Our continued activities with our members, providing them with updates on the latest developments at an EU level, informing our responses to the EU’s various policy proposals, as well as involving them in our Alzheimer’s Association Academy with capacity building workshops, ensures that the Dementia Movement continues to be a strong network, able to share information, knowledge and ideas and allowing our national organisations discuss how to continue our campaign for change. 


A key component of this work will be our support of European Working Group of People With Dementia, a group of persons with dementia from across Europe, who are consulted on the work of Alzheimer Europe, as well as being involved in a number of EU-funded (covering a range of topics from basic research through to technology and digital) in which we are involved. Working with this group and having their input into the full breadth of our work is absolutely vital – it is essential that the work of Alzheimer Europe reflects their views, their aspirations and their priorities.


Q8. The use of technology by and for people with dementia and carers during the COVID-19 pandemic has been important. How do you see this further evolving? 

The use of technology and digital resources during the pandemic was undoubtedly a vital component of providing some measure of support during the pandemic, when in-person supports have not been possible. Examples of which we are aware from our members include online peer support groups, exercise classes and resources and information, online and digital resources, amongst many others.


It is likely that this trend towards greater digitisation of resources is likely to continue, with greater use of technology to help support people living in their communities and to live more independently with their condition. This includes the potential for mobile applications and wearable technologies, which may also be useful in helping identify patterns or changes in behaviour, which may indicate an underlying health need or change in condition.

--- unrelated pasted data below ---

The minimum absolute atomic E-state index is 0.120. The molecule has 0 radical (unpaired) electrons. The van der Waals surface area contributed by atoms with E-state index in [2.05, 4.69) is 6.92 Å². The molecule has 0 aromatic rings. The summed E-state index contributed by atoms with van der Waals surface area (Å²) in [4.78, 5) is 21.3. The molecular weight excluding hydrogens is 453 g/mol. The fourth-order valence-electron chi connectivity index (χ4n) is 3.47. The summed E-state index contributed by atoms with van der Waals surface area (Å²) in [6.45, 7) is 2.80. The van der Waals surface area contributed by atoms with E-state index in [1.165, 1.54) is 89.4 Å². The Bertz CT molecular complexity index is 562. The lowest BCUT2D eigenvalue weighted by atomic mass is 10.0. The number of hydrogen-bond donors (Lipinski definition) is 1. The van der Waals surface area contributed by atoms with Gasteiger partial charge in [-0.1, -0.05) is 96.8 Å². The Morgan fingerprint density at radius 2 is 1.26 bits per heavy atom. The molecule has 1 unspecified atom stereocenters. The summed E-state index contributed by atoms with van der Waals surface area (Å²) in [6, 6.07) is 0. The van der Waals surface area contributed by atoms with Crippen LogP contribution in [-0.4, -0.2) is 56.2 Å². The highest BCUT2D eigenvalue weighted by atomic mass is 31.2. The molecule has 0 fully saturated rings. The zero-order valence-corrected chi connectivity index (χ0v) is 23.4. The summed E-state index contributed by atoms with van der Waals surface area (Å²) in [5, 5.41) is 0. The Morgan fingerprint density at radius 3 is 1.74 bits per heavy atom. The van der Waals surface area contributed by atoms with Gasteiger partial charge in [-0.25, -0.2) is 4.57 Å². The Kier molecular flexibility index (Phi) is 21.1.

However, whilst we recognise the potential for the digitalisation of some services and the use of technologies in providing support for people with dementia and their carers, we are acutely aware that not every person with dementia or carer has the requisite skills or equipment to make use of online services or technologies.


As such, it is important that these developments are seen as supplementary to the in-person care and support. People should be informed about the options available in relation to technology and digital services, however, it must be their choice as to whether these options are suitable for them and whether they wish to use them or not.


                         


Q9. Pandemics like COVID-19 are becoming more likely. How can we be better prepared in the future to protect people living with dementia, their carers and families from such health crises?

As mentioned before, there are a number of lessons which should be learned and applied to the current response to the pandemic, but which will also have importance for future public health responses. Measures such as confinement, shielding and lockdowns are still ongoing in many places, however, their effects are still not fully understood and the unintended consequences of these measures for people with dementia and their carers have been grave.


With the benefit of experience, hindsight and a wealth of information and data, it is our hope that future pandemics will be dealt with in a more nuanced manner, with no repeat of the measures seen in the first months of the pandemic in 2020. Furthermore, it will be imperative for decision-makers in future to give greater consideration to the impact of proposed public health measures on vulnerable groups, such as people with dementia and their carers.

Share Story With Others:

Similar Stories

Health Policy Talks
This series of interviews has been initiated by Anna Dé to talk with the movers and shakers on Global and European health policy matters.
+ WANT TO TAKE PART?